Cooking classes were fun to take as a kid because they made you seem more grown-up. Also, it was a really good excuse to make a mess in the kitchen and let the adults clean up after you. What with the proliferation of online recipes, how to cook videos on Youtube, recipe apps and food channels, it seems almost futile to go to a physical cooking class unless you're training to be a chef.
However, in the last couple of months, I've attended two classes physically and realised that there is so much more you can learn in person. I'm not advocating that you do all your learning in physical classes. I'm merely suggesting that it can prove to be a great learning experience, and here are a couple of reasons:
You can learn a new cuisine
This one is pretty self-explanatory. There are a lot of cuisine based cooking classes nowadays so you can take your pick. I went to a Mediterranean Street food class at Jenius Social one evening after work and whilst I didn't know the basics of Mediterranean cuisine, there were a couple of dishes that I learned to make including hummus, greek aubergine salad, greek koftas, tortilla and portuguese stuffed squid. While I still can't do other dishes, I have learnt enough that I can serve a 'mediterranean inspired meal' at home. I also learnt the difference of koftas vs normal meatballs, and that there are fine vs coarse hummus. It's pretty simple really but someone just needs to point it out to you.
Figure out faster ways of preparing things
I have never ever tried to prepare squid in my life, and I learnt the fast and easy way to prepare it during my evening at Jenius Social. I also learned how to properly cut up an onion during the session and have used this technique at home ever since. Sometimes, you just need a pro to point out how to do things faster. You can probably improve on a lot of preparation techniques but unless you're physically there, they can't see what you're doing and tell you that there's a faster way.
Discover that something was easier/harder than you thought
The thing with longer cooking classes that span for 2 hours or more is that you usually make a couple of dishes. I went to a cooking class hosted by Friends of Glass with Bridget Colvin and Cherry Healey and discovered that pesto was incredibly easy to make when you have a hand blender. However, I was also surprised that caramel was literally just sugar and water, and when I tried my hand at it, it was actually hard to not boil it and spoil it. That said, I never previously even thought of learning how to make pesto or caramel from scratch. I also learnt that pot pie had a lot of preparation to go with it, and I don't think I'll actually try it at home.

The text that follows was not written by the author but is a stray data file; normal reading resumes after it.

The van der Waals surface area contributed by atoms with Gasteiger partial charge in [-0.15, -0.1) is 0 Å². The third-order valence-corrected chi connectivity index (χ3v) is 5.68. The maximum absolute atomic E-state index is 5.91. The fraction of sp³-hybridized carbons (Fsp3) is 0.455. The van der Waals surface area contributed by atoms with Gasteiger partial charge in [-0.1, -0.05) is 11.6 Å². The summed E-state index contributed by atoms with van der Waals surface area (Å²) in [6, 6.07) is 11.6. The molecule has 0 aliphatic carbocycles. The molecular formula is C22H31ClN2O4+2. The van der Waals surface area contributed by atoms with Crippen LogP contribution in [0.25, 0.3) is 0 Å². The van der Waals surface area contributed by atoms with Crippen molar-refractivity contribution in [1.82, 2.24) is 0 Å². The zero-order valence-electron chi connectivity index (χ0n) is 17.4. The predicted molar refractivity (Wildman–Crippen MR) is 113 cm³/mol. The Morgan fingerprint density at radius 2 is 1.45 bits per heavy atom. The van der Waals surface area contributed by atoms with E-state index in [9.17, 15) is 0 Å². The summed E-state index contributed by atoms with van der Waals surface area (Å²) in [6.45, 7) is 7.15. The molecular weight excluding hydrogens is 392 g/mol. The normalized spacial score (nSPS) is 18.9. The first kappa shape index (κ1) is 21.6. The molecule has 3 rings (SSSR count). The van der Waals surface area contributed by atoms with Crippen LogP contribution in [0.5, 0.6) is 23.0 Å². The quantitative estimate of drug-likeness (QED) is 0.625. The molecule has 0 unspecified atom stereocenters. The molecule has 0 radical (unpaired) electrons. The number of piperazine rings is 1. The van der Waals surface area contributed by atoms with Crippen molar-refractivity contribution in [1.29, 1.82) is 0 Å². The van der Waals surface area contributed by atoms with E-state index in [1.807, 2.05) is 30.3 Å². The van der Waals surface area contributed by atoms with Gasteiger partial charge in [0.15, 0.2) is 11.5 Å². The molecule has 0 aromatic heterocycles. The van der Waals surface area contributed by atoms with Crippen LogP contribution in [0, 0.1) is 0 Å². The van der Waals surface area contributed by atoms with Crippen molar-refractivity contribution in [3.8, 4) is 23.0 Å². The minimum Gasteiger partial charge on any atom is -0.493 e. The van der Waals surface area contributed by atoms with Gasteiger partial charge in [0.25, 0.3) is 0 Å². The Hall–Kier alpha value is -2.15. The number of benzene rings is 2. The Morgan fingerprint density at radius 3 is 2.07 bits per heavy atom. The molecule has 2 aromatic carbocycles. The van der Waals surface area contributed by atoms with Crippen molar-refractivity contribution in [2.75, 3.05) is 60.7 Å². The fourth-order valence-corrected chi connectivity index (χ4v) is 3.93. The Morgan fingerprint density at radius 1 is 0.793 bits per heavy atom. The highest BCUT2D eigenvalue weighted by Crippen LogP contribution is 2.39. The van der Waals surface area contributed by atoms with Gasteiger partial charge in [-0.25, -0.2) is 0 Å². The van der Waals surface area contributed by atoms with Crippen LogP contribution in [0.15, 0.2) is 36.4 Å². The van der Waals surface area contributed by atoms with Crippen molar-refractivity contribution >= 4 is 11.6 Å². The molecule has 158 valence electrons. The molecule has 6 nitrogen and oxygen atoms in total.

Learn a different way of presenting your dishes
When you finish your dish, sometimes your teacher will present it in an interesting way. I never thought of using glass dishes for pot pie for example. However, I am now inclined to bake some things in glass jars (minus the rubber if you don't want your oven to explode) for an alternative way of presenting things. Also, did you ever think of presenting hot chocolate with marshmallows in a glass jar?
Pick up random useful techniques
So I know that you can obviously pick this up on cooking articles, apps and videos. However, there is nothing like being physically there to observe how the teacher does it. For example, I have had trouble always telling when some things are cooked already or not, and it just helps to get that instant feedback when I'm cooking. I also almost burnt my caramel had I not asked for the teacher to check up on how I was doing.
So there you have it, a couple more reasons that you can justify spending on a cooking class. Just make sure that you check how long the class is, who the teachers are, if you'll get hands-on experience and how big the class size is. The bigger the class size, the more fun but less detail you'll get. I personally prefer a smaller class size, which does mean that I'll be put on the spot a lot, but that's okay cause I do go to these to learn and brush up my techniques.